I am writing in response to Tim Swift “Talking Politics”. Mr Swift rightly says that Calderdale “has so much to offer”. He goes on to extol the virtues of his “Business and Economy Strategy”. Elsewhere in his article he bemoans the current Government’s cuts and how unacceptable they are and how, in the face of Government cuts, they are struggling and blame the Government for the situation. Well, I have a message for Mr Swift: if your council spent less time wasting ratepayers’ money we would all be receiving the services we pay for and probably be paying less for them. Easy for me to say, you might say. I attended a ward forum meeting in Ripponden. The main item was a proposal from Coun Barry Collins’ department to place double yellow lines on one side of the road from Kebroyd to Rishworth, a distance of several miles. The letter that accompanied the plans stated that it was to ensure traffic from the M62 could flow unimpeded if the motorway was closed as a result of an incident. Councillor Collins (Lab) and Mr Willerton (Head of Highways) attended the meeting that had been arranged by the local ward councillors. After the usual party political speech, Councillor Collins stated that the letter was wrong and the proposal had nothing to do with the M62 “it was for road safety”. After several questions from the 100-plus audience, Mr Collins withdrew the proposal because he felt it needed further consideration and “proper consultation” with the residents and business owners who would be severely affected by his plans. When Mr Willerton was questioned he agreed he did not think the proposal was appropriate and when asked why he had approved it (his signature was on the letter) he stated that whilst his name was on it he hadn’t signed it or approved it. “But that happens a lot”. Apparently the proposal was put together by a firm of consultants who used a 10-year-old drawing which didn’t accurately reflect the conditions that currently prevail. No consultation had been held with businesses or residents and, as far as could be ascertained, no impact studies had been made in relation to the effects the proposals would have had on businesses, village life or safety. Whilst Mr Collins had earlier implied the plans were part of a Calderdale Grand Plan, it transpired that the proposal is part of a European plan for the “free movement of freight” through Calderdale. The meeting did nothing to enhance the council’s reputation. If Mr Swift is worried about Government cuts, he should ask himself why they are required? How much have Calderdale paid to consultants for a study and proposal that has now been withdrawn by the councillor and the Head of Highways responsible for delivering it? With a programme of charging shoppers for using car parks next to shops to squeeze even more money out of the people of Calderdale, “because of the Government making cuts”, the council continues to waste millions of ratepayers’ money. Maybe in his next “advertorial” Mr Swift will explain why we have so much waste, how much there is, and what he intends to do to put a stop to it?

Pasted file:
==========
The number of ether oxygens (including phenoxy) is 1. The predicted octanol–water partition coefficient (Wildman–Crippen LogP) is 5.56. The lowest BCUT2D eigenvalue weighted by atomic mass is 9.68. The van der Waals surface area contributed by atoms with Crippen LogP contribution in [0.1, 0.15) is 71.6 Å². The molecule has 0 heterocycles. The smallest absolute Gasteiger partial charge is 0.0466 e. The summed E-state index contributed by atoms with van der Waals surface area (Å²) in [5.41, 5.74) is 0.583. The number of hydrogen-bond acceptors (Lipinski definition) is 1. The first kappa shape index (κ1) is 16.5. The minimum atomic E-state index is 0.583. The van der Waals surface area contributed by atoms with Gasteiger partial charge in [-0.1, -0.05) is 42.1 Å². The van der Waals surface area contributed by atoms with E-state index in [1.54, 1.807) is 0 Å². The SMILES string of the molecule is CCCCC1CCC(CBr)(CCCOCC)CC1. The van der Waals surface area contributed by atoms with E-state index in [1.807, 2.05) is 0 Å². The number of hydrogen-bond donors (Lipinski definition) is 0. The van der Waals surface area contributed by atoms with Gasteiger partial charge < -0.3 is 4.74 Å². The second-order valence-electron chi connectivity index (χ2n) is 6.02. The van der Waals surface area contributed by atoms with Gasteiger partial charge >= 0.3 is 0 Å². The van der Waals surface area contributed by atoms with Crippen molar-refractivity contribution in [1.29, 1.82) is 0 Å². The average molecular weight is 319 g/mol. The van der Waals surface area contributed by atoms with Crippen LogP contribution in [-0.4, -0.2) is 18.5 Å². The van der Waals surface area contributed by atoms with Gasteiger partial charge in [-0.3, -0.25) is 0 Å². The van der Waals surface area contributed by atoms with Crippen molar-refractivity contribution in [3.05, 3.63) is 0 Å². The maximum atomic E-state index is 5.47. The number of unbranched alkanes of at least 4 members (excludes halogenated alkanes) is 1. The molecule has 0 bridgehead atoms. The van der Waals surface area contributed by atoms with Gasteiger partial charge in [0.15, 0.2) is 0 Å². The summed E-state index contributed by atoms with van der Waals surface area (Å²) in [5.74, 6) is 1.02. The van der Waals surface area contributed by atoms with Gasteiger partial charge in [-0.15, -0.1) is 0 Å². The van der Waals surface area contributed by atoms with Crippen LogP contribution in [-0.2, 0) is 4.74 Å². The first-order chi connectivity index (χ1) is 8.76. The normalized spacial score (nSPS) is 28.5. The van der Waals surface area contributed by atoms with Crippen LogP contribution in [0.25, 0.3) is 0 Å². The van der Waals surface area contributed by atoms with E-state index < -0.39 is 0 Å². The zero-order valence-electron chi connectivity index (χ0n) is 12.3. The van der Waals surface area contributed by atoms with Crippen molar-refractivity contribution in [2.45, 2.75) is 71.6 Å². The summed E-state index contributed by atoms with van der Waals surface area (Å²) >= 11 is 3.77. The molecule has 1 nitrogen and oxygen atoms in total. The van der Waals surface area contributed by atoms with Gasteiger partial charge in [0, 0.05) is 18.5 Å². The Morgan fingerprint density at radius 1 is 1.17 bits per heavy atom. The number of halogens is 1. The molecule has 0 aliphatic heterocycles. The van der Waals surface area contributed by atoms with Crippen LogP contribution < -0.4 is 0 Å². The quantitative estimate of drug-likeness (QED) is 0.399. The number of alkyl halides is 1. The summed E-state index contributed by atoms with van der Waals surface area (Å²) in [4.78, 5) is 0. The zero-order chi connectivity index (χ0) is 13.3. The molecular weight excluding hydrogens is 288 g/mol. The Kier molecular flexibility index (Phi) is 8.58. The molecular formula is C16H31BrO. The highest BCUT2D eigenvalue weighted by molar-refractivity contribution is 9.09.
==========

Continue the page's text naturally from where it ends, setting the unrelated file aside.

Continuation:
libraryTell us the figure - and no delay
I have lost count of the number of glamorised artists’/architects’ impressions of their proposed new library (most recently in Your Say, October 11) Calderdale Council has presented to the public in your columns. It is surely high time these depictions were balanced by representations of the public amenities they have in mind to occupy the prime site occupied by the much loved present library, after its demolition. The cost of its proposed replacement and numerous impressions of it should also be made public before the currently clearly unpopular proposals are implemented. If this information continues to be withheld, the conclusion that councillors realise how badly it will affect public opinion of their proposals, is hard to escape. I am copying this letter to Calderdale Council’s Chief Executive with the request, under the Freedom of Information Act, that the information be published without further delay.
Asda petrol station not Wonderfuel!
I was really disappointed yesterday, after being a dedicated Asda customer for years I was excited about the new petrol station, after all everyone likes to save money. However, after visiting yesterday it definitely was not Wonderfuel, in fact the only thing that was fuelled was my frustration. Apparently they don’t accept some credit/debit cards mine being one of them and they have no other way of payment so I had to drive away and go to the Pellon Lane petrol station. When there are so many in need of jobs why not have a kiosk and employ a few people, it’s prejudice to older folk who don’t have credit cards. I politely voiced my opinion in store to be told it’s so people can’t drive off without paying. So we have to suffer! Get security cameras and let the police sort them - you’re losing sales!
Mrs Jane Marriott,
I like to think that I am a reasonably tolerant person, and a defender of free speech. Nevertheless I find myself baffled, angry, and upset by the latest decision of Facebook to allow you to post and watch videos of barbarians beheading other human beings, provided you “condemn and not celebrate” them. I hope that your readers will join me in writing to the CEO and Chief Exec of Facebook, Mark Zuckerberg, to get his company policy changed and not to allow these repugnant, repulsive videos.
Coun Nader Fekri